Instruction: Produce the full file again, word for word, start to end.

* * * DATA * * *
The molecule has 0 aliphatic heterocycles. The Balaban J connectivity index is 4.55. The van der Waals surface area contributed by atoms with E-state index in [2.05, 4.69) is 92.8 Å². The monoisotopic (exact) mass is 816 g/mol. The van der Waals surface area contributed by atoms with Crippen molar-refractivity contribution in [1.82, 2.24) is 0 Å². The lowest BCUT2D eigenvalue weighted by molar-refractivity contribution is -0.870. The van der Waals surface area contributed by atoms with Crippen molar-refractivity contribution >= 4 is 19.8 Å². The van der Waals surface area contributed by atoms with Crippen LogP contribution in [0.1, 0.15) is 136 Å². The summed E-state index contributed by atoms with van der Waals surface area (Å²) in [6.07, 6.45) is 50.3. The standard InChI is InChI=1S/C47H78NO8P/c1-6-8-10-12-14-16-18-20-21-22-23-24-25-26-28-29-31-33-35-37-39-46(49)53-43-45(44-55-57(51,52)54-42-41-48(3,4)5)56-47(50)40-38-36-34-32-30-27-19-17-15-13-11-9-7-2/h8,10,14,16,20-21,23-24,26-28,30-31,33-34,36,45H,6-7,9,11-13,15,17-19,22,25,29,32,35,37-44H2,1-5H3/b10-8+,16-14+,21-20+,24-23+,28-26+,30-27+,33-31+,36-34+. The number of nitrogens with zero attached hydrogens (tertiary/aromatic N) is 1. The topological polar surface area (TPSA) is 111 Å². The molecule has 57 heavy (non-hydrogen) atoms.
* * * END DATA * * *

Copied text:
The molecule has 0 aliphatic heterocycles. The Balaban J connectivity index is 4.55. The van der Waals surface area contributed by atoms with E-state index in [2.05, 4.69) is 92.8 Å². The monoisotopic (exact) mass is 816 g/mol. The van der Waals surface area contributed by atoms with Crippen molar-refractivity contribution in [1.82, 2.24) is 0 Å². The lowest BCUT2D eigenvalue weighted by molar-refractivity contribution is -0.870. The van der Waals surface area contributed by atoms with Crippen molar-refractivity contribution >= 4 is 19.8 Å². The van der Waals surface area contributed by atoms with Crippen LogP contribution in [0.1, 0.15) is 136 Å². The summed E-state index contributed by atoms with van der Waals surface area (Å²) in [6.07, 6.45) is 50.3. The standard InChI is InChI=1S/C47H78NO8P/c1-6-8-10-12-14-16-18-20-21-22-23-24-25-26-28-29-31-33-35-37-39-46(49)53-43-45(44-55-57(51,52)54-42-41-48(3,4)5)56-47(50)40-38-36-34-32-30-27-19-17-15-13-11-9-7-2/h8,10,14,16,20-21,23-24,26-28,30-31,33-34,36,45H,6-7,9,11-13,15,17-19,22,25,29,32,35,37-44H2,1-5H3/b10-8+,16-14+,21-20+,24-23+,28-26+,30-27+,33-31+,36-34+. The number of nitrogens with zero attached hydrogens (tertiary/aromatic N) is 1. The topological polar surface area (TPSA) is 111 Å². The molecule has 57 heavy (non-hydrogen) atoms.